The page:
New strain of MRSA superbug found in British milk
Published 03/06/2011 | 01:23
A new strain of MRSA has been discovered in British milk, scientists report today.
The superbug, resistant to antibiotics, has been isolated from samples of milk taken from farms around the country and has also infected humans.
It is the first time MRSA has been found in farm animals in the UK, and has also been identified in Ireland.
Experts said that as virtually all milk sold in Britain is pasteurised, drinking it or eating dairy products was "not a health concern". Meat was also unlikely to be affected, but any MRSA present would be destroyed in cooking anyway.
The "main worry" was that the bacteria might colonise people who work on farms, who might then transmit it to the wider community.
The revelation triggered immediate protests over intensive farming and the use of antibiotics in livestock.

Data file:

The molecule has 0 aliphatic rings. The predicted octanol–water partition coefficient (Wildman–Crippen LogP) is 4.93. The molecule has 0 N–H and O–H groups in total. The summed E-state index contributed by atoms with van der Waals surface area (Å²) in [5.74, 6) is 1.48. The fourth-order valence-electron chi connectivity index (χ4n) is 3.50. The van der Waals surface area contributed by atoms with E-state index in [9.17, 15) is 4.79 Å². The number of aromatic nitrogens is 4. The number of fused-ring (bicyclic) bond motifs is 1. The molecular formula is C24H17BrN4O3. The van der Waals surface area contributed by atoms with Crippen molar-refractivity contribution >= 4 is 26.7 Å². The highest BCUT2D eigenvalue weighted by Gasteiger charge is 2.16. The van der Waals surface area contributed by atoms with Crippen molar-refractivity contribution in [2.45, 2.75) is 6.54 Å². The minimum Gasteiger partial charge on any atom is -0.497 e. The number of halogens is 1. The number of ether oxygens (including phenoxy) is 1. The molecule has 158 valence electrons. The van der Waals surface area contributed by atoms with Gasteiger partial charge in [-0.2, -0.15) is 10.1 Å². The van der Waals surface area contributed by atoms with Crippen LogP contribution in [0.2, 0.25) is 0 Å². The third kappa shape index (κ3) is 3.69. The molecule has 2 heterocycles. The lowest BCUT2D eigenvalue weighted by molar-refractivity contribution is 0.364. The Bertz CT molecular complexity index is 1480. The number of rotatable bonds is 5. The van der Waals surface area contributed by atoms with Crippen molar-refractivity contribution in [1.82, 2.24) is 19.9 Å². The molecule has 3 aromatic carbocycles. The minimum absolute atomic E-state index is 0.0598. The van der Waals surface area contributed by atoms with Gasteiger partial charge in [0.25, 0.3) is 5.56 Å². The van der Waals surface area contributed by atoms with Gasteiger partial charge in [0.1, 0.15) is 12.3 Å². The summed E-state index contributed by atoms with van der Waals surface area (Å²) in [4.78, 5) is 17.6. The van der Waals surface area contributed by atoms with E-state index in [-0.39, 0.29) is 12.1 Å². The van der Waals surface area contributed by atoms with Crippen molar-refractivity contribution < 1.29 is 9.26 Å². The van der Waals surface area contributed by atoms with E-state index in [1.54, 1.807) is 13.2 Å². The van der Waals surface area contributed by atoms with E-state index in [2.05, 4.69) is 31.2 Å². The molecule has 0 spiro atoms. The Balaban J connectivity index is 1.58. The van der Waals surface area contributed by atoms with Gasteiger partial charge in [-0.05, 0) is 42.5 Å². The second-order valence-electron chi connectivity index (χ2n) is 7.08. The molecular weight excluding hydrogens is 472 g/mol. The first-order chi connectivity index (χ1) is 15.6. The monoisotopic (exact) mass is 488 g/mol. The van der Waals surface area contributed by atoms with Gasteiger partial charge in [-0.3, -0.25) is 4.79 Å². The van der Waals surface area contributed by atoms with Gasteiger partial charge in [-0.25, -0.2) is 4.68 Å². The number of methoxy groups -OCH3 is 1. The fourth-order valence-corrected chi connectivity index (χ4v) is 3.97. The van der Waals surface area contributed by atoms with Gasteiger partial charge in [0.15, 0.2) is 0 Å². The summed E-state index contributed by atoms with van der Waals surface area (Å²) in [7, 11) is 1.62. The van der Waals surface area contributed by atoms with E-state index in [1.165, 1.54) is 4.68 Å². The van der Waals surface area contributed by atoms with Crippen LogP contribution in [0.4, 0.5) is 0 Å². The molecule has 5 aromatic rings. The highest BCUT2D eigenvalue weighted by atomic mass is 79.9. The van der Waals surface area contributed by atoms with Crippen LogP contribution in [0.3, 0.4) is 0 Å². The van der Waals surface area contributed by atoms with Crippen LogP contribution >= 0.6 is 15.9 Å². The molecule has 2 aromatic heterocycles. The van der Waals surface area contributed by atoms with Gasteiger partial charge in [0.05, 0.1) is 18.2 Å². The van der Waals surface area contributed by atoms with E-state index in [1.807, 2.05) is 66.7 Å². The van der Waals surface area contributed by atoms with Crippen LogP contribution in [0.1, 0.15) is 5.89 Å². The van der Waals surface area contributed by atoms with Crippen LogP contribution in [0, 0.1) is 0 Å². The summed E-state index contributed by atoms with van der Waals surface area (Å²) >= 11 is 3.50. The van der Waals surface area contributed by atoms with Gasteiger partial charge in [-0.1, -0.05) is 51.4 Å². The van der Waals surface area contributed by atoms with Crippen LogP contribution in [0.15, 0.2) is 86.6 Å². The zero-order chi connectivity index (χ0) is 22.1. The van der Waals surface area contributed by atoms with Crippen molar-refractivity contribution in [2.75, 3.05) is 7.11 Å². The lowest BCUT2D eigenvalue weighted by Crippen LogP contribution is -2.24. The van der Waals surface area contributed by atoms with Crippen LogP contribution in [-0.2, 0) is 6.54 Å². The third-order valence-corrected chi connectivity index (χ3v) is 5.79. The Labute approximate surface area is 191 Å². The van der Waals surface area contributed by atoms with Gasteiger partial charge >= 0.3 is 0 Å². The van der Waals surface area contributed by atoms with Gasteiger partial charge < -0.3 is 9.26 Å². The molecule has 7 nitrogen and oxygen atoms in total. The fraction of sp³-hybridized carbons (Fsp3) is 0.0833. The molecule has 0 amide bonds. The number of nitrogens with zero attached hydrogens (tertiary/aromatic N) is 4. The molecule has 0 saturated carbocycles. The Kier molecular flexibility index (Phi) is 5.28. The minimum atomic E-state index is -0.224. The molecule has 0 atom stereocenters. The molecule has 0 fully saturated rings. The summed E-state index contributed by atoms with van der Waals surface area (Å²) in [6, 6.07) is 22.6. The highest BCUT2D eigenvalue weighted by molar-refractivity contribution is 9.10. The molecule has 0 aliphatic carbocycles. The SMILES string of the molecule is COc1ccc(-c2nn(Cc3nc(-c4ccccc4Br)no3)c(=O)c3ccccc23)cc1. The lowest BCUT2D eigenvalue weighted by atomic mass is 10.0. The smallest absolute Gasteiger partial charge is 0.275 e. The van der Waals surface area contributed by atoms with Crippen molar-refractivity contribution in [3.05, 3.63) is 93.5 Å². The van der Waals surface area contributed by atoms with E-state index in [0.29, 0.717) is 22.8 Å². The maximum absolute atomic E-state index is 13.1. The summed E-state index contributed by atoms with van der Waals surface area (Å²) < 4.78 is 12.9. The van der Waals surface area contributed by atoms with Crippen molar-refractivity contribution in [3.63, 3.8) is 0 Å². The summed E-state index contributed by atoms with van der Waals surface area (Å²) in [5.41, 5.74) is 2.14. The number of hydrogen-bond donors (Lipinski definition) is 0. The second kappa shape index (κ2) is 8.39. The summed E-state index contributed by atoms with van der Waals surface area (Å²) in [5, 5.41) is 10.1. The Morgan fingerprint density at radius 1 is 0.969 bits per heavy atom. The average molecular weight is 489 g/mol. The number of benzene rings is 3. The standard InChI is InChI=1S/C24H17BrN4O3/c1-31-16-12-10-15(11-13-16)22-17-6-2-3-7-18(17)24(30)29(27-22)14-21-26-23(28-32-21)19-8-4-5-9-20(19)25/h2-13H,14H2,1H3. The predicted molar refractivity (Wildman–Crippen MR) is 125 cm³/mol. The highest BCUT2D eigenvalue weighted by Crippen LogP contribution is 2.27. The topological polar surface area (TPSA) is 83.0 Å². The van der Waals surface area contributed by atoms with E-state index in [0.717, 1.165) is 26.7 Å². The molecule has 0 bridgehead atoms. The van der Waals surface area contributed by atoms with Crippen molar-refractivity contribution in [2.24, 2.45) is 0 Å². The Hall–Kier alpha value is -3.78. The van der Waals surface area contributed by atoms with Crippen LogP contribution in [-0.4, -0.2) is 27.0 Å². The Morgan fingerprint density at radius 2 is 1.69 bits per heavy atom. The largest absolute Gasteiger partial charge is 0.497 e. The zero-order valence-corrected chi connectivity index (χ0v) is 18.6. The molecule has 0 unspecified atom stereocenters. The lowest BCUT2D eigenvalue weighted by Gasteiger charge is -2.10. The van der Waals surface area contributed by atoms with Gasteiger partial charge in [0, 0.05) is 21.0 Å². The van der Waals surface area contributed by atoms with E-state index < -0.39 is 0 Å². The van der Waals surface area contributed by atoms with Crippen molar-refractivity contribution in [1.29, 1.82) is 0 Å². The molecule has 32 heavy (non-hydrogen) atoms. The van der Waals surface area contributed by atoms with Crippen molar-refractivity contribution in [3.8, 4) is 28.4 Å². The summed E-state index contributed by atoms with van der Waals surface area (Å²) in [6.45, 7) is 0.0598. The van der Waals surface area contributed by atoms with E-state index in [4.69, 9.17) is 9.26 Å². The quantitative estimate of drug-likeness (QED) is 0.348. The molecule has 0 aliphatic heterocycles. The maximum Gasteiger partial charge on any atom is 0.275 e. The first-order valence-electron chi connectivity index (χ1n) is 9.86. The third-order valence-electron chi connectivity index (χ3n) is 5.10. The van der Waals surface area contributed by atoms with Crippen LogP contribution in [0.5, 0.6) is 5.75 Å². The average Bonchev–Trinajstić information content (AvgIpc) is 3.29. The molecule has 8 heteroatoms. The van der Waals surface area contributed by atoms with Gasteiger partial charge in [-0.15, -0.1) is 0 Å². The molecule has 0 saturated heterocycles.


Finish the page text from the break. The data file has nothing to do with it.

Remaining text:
The Soil Association demanded an end to routine antibiotic use in dairy farming and the introduction of comprehensive tests for MRSA of farm animals, farm workers, milk and meat.
The first human case of infection with the new strain was found in Cambridge in 2009. Since then, 12 cases have been identified in Scotland, 14 in England and 24 in Denmark.
Infections with MRSA are treatable, but cause more severe illness, require stronger antibiotics and take longer to resolve.
The discovery is the result of a chance finding by researchers at the University of Cambridge, who were investigating mastitis in cows, an infection of the udder.
Their results, published in The Lancet Infectious Diseases, show cases of the new strain are increasing, but account for less than 1% of all human MRSA detections. Less than 3% of dairy herds are thought to be affected.
Mark Holmes of the Department of Veterinary Medicine at the University of Cambridge, who led the study, said: "It is still not known for certain if cows are infecting people, or people are infecting cows. This is one of the things we will be looking into."
The bug, often found in hospitals, was linked to 1,593 deaths in 2007 but since then the number of suspected fatal cases has fallen dramatically.